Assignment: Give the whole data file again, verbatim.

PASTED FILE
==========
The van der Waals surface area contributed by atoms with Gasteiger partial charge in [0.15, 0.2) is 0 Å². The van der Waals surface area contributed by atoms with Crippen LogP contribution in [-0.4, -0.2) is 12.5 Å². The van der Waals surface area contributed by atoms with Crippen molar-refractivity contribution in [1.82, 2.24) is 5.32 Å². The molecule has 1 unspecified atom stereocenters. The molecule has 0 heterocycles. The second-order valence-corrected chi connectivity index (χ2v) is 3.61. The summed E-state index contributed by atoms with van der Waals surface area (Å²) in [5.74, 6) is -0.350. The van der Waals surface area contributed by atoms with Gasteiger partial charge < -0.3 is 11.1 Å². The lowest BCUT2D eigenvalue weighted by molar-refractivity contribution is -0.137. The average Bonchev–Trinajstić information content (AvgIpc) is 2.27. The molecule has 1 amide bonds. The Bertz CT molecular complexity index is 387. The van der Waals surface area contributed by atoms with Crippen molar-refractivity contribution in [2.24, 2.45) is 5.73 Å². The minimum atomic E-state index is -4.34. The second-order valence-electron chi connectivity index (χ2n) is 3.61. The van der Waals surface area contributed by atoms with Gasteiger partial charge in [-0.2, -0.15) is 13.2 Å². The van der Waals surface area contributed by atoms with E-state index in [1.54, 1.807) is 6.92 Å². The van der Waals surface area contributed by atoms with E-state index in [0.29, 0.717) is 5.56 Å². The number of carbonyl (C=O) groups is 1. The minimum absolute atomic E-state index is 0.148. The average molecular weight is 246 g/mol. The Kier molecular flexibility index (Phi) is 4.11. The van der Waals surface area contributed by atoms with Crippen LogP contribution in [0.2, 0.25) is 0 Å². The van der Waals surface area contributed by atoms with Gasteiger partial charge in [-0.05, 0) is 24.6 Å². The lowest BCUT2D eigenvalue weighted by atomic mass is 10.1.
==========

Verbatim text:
The van der Waals surface area contributed by atoms with Gasteiger partial charge in [0.15, 0.2) is 0 Å². The van der Waals surface area contributed by atoms with Crippen LogP contribution in [-0.4, -0.2) is 12.5 Å². The van der Waals surface area contributed by atoms with Crippen molar-refractivity contribution in [1.82, 2.24) is 5.32 Å². The molecule has 1 unspecified atom stereocenters. The molecule has 0 heterocycles. The second-order valence-corrected chi connectivity index (χ2v) is 3.61. The summed E-state index contributed by atoms with van der Waals surface area (Å²) in [5.74, 6) is -0.350. The van der Waals surface area contributed by atoms with Gasteiger partial charge < -0.3 is 11.1 Å². The lowest BCUT2D eigenvalue weighted by molar-refractivity contribution is -0.137. The average Bonchev–Trinajstić information content (AvgIpc) is 2.27. The molecule has 1 amide bonds. The Bertz CT molecular complexity index is 387. The van der Waals surface area contributed by atoms with Crippen molar-refractivity contribution in [2.24, 2.45) is 5.73 Å². The minimum atomic E-state index is -4.34. The second-order valence-electron chi connectivity index (χ2n) is 3.61. The van der Waals surface area contributed by atoms with Gasteiger partial charge in [-0.2, -0.15) is 13.2 Å². The van der Waals surface area contributed by atoms with E-state index in [1.54, 1.807) is 6.92 Å². The van der Waals surface area contributed by atoms with E-state index in [0.29, 0.717) is 5.56 Å². The number of carbonyl (C=O) groups is 1. The minimum absolute atomic E-state index is 0.148. The average molecular weight is 246 g/mol. The Kier molecular flexibility index (Phi) is 4.11. The van der Waals surface area contributed by atoms with Crippen LogP contribution in [0.2, 0.25) is 0 Å². The van der Waals surface area contributed by atoms with Gasteiger partial charge in [-0.05, 0) is 24.6 Å². The lowest BCUT2D eigenvalue weighted by atomic mass is 10.1.